Volume 91, Issue 95

Friday, March 27, 1998



Hockey and education make great bedfellows

By John Dinner
Gazette Staff

As the playoffs heat up in the Ontario Hockey League, many graduating players are beginning to wonder about their future in the game. For most, a National Hockey League career is not in the cards – causing many to reassess their future.

With Ontario universities offering a quality education with top-notch hockey, many have chosen to take this path rather than risk taking a shot at the pros and possibly passing up other career opportunities.

This year's Mustang hockey team is no exception as they boasted nine players with OHL experience. Much of what brought these players to Western was a chance at a quality education. However, it is also the chance to play exceptional hockey while getting the education that was the clincher for many of the players.

"I wanted an education to fall back on," said freshman winger Chris George, who spent time with the Barrie Colts and Sarnia Sting. "I didn't want to end up playing in the East Coast League [minor pro] just because it was the only thing I could do."

Mustang head coach Barry Martinelli hopes to preserve his strong hockey program at Western since its attraction value has become obvious.

"Most of the guys we've recruited have been good students – kids who believe in a quality education," Martinelli said. "But we also sell our program. We have something like 22 guys playing pro [all over the world]. We try to tell the guys that their careers aren't over. We provide a second opportunity."

The most notable graduate of the Western hockey program is Steve Rucchin, the first-line centre of the NHL's Anaheim Mighty Ducks. In addition, the Mustangs have provided members to Canadian national teams, as well as produce doctors, lawyers, teachers and a host of other professions outside of the hockey world.

The biggest adjustment for these players is not the on-ice transition to the university game, but off the ice where priorities are now different. Damon Hardy, assistant captain for this year's Mustangs, who played for the Oshawa Generals and Sarnia, felt the biggest adjustment for him was the balance of hockey with a full course load.

While education may now be the priority, hockey is still the first love for these players and they see many parallels between the OHL and the university games.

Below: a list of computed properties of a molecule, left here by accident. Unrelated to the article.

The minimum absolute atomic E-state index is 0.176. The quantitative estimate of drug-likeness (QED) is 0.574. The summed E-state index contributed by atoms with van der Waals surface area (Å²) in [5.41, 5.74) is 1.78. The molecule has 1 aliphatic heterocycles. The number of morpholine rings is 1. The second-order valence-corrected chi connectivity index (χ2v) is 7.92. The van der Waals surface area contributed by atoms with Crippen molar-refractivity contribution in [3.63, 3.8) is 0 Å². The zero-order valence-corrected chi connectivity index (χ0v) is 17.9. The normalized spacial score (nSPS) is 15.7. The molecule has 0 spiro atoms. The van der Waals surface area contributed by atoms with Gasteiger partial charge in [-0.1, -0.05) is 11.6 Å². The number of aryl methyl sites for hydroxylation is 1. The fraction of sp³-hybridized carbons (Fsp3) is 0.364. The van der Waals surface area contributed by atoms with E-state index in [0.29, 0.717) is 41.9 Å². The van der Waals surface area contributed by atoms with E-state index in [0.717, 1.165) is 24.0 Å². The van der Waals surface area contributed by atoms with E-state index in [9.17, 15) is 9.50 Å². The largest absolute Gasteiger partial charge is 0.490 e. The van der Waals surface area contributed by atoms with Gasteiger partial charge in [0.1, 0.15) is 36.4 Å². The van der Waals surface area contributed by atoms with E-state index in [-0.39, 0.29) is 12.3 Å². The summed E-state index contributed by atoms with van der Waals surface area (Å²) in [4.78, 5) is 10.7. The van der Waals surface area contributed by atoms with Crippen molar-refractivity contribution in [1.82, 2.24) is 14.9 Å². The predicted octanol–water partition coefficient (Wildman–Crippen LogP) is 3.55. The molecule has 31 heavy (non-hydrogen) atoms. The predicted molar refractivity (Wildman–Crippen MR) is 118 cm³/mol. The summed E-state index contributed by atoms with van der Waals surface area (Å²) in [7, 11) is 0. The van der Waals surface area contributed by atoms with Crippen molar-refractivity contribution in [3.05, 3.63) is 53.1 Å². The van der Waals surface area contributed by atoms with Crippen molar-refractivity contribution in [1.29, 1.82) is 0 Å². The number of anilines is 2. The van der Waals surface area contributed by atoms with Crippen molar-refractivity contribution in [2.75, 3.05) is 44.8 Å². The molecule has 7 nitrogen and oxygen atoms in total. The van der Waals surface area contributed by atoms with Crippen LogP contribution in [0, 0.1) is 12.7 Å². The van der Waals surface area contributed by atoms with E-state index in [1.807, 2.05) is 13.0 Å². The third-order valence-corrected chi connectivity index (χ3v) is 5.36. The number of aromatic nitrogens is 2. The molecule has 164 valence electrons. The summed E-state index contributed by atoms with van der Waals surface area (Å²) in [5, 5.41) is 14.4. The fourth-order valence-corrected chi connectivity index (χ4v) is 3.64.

"The OHL and the CIAU have pretty much the same competitive level," said Todd Bradley, a third-year winger who played his OHL career in Oshawa. "Players make the OHL for a variety of different reasons. Some aspects of the university game are quicker and the game requires more skill and maturity."

C.J. Denomme, goalie for the Mustangs who toiled with the Kitchener Rangers and the Ottawa 67's, agrees and points to maturity and depth as two reasons why the university game is better. "There is a larger discrepancy in talent in the OHL [between first and fourth lines]," he said. "At the high end of competition it could be argued that the calibre of the university game is better, especially with the likes of the Waterloos and the Guelphs. I'd put them against an OHL team any day."

Players from the junior ranks do have to adjust their game somewhat as a result of certain rule changes. Opening up of the game by eliminating the two-line offside pass and the fact players can no longer drop the gloves without suspension, are two major rule differences from the OHL.

First-year rear guard Joe Birch (Kitchener and London Knights), encountered these changes first hand this year. "The fact that I couldn't fight really frustrated me at the beginning of the year," said Birch, who emphasized that despite not being an accomplished pugilist, it was a way for him to relieve frustration.

Hardy pointed to the removal of the two-line pass as a major difference in the game. "Certain rule changes have made the game different. Taking out the centre red line, for instance, makes the game faster and allows for more room on the ice."

Mustang forward Rob Schweyer, formerly of Owen Sound and the Kingston Frontenacs also pointed out one other major difference between the two levels of competition. "In the OHL [hockey is] looked upon more as a business. You were there to take the team to a higher level and if you made the NHL you would take their name with you," he said. "But here it's much more personal. The coaches are there for us and the guys are there for each other."

©Geoff RobinsGazette
I KNOW MY EDUCATION IS DOWN HERE SOMEWHERE. Damon Hardy sights maturity as a major difference between the two games – isn't he lucky?

To Contact The Sports Department: gazsport@julian.uwo.ca

Copyright © The Gazette 1998